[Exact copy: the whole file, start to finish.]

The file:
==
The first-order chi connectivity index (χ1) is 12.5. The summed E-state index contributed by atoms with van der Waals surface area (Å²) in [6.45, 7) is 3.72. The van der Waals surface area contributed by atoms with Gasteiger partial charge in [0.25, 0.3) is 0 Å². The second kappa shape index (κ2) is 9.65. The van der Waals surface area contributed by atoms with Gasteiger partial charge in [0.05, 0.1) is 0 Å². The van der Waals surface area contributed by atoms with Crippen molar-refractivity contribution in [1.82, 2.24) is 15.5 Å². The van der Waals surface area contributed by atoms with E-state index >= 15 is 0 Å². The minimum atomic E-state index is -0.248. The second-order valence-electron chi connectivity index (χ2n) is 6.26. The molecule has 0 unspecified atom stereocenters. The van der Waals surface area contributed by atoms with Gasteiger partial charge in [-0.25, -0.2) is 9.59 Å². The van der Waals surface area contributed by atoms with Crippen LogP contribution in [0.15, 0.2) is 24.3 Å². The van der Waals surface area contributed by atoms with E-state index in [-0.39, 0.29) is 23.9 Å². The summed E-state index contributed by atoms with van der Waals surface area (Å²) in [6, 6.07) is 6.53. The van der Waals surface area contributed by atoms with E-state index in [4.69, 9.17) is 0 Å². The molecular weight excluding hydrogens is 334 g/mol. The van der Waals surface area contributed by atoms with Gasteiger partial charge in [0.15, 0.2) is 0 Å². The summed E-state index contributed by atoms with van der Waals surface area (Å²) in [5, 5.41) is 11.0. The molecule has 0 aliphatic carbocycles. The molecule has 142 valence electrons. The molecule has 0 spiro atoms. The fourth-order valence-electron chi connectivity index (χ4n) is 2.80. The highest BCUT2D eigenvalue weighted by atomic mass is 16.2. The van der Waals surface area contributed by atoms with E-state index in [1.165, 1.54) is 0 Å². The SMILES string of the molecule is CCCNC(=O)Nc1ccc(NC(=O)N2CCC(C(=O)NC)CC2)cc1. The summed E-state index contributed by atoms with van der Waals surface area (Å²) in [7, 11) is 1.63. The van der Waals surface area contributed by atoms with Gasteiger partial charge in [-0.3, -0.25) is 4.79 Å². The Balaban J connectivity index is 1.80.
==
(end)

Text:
The first-order chi connectivity index (χ1) is 12.5. The summed E-state index contributed by atoms with van der Waals surface area (Å²) in [6.45, 7) is 3.72. The van der Waals surface area contributed by atoms with Gasteiger partial charge in [0.25, 0.3) is 0 Å². The second kappa shape index (κ2) is 9.65. The van der Waals surface area contributed by atoms with Gasteiger partial charge in [0.05, 0.1) is 0 Å². The van der Waals surface area contributed by atoms with Crippen molar-refractivity contribution in [1.82, 2.24) is 15.5 Å². The van der Waals surface area contributed by atoms with E-state index >= 15 is 0 Å². The minimum atomic E-state index is -0.248. The second-order valence-electron chi connectivity index (χ2n) is 6.26. The molecule has 0 unspecified atom stereocenters. The van der Waals surface area contributed by atoms with Gasteiger partial charge in [-0.25, -0.2) is 9.59 Å². The van der Waals surface area contributed by atoms with Crippen LogP contribution in [0.15, 0.2) is 24.3 Å². The van der Waals surface area contributed by atoms with E-state index in [-0.39, 0.29) is 23.9 Å². The summed E-state index contributed by atoms with van der Waals surface area (Å²) in [6, 6.07) is 6.53. The van der Waals surface area contributed by atoms with E-state index in [4.69, 9.17) is 0 Å². The molecular weight excluding hydrogens is 334 g/mol. The van der Waals surface area contributed by atoms with Gasteiger partial charge in [0.15, 0.2) is 0 Å². The summed E-state index contributed by atoms with van der Waals surface area (Å²) in [5, 5.41) is 11.0. The molecule has 0 aliphatic carbocycles. The molecule has 142 valence electrons. The molecule has 0 spiro atoms. The fourth-order valence-electron chi connectivity index (χ4n) is 2.80. The highest BCUT2D eigenvalue weighted by atomic mass is 16.2. The van der Waals surface area contributed by atoms with E-state index in [1.165, 1.54) is 0 Å². The SMILES string of the molecule is CCCNC(=O)Nc1ccc(NC(=O)N2CCC(C(=O)NC)CC2)cc1. The summed E-state index contributed by atoms with van der Waals surface area (Å²) in [7, 11) is 1.63. The van der Waals surface area contributed by atoms with Gasteiger partial charge in [-0.3, -0.25) is 4.79 Å². The Balaban J connectivity index is 1.80.